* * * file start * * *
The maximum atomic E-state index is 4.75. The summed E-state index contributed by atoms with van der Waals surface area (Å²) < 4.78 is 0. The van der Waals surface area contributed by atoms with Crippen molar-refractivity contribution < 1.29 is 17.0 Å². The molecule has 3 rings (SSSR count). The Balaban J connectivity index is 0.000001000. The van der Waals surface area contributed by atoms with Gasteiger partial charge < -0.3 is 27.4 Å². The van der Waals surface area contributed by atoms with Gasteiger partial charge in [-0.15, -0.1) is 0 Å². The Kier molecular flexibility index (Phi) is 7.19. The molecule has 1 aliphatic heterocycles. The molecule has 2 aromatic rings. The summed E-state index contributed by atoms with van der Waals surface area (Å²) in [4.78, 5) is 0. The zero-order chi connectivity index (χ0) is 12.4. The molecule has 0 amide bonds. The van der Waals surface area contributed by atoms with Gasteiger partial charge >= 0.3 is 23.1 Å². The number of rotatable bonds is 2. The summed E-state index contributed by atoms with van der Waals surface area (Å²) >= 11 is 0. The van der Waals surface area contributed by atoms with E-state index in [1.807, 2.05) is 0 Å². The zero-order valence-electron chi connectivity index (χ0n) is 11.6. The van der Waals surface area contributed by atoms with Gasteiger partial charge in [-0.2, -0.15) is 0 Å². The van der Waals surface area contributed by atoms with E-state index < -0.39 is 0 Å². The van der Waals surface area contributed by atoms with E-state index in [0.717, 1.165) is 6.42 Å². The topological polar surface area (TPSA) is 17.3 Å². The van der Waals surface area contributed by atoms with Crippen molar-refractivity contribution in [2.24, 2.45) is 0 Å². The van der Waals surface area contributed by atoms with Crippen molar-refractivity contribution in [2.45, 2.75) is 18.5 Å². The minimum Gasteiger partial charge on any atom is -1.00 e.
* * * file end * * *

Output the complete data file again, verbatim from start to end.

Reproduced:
The maximum atomic E-state index is 4.75. The summed E-state index contributed by atoms with van der Waals surface area (Å²) < 4.78 is 0. The van der Waals surface area contributed by atoms with Crippen molar-refractivity contribution < 1.29 is 17.0 Å². The molecule has 3 rings (SSSR count). The Balaban J connectivity index is 0.000001000. The van der Waals surface area contributed by atoms with Gasteiger partial charge < -0.3 is 27.4 Å². The van der Waals surface area contributed by atoms with Gasteiger partial charge in [-0.15, -0.1) is 0 Å². The Kier molecular flexibility index (Phi) is 7.19. The molecule has 1 aliphatic heterocycles. The molecule has 2 aromatic rings. The summed E-state index contributed by atoms with van der Waals surface area (Å²) in [4.78, 5) is 0. The zero-order chi connectivity index (χ0) is 12.4. The molecule has 0 amide bonds. The van der Waals surface area contributed by atoms with Gasteiger partial charge >= 0.3 is 23.1 Å². The number of rotatable bonds is 2. The summed E-state index contributed by atoms with van der Waals surface area (Å²) >= 11 is 0. The van der Waals surface area contributed by atoms with E-state index in [1.807, 2.05) is 0 Å². The zero-order valence-electron chi connectivity index (χ0n) is 11.6. The van der Waals surface area contributed by atoms with Gasteiger partial charge in [-0.2, -0.15) is 0 Å². The van der Waals surface area contributed by atoms with E-state index < -0.39 is 0 Å². The van der Waals surface area contributed by atoms with E-state index in [0.717, 1.165) is 6.42 Å². The topological polar surface area (TPSA) is 17.3 Å². The van der Waals surface area contributed by atoms with Crippen molar-refractivity contribution in [2.24, 2.45) is 0 Å². The van der Waals surface area contributed by atoms with Crippen molar-refractivity contribution in [2.45, 2.75) is 18.5 Å². The minimum Gasteiger partial charge on any atom is -1.00 e.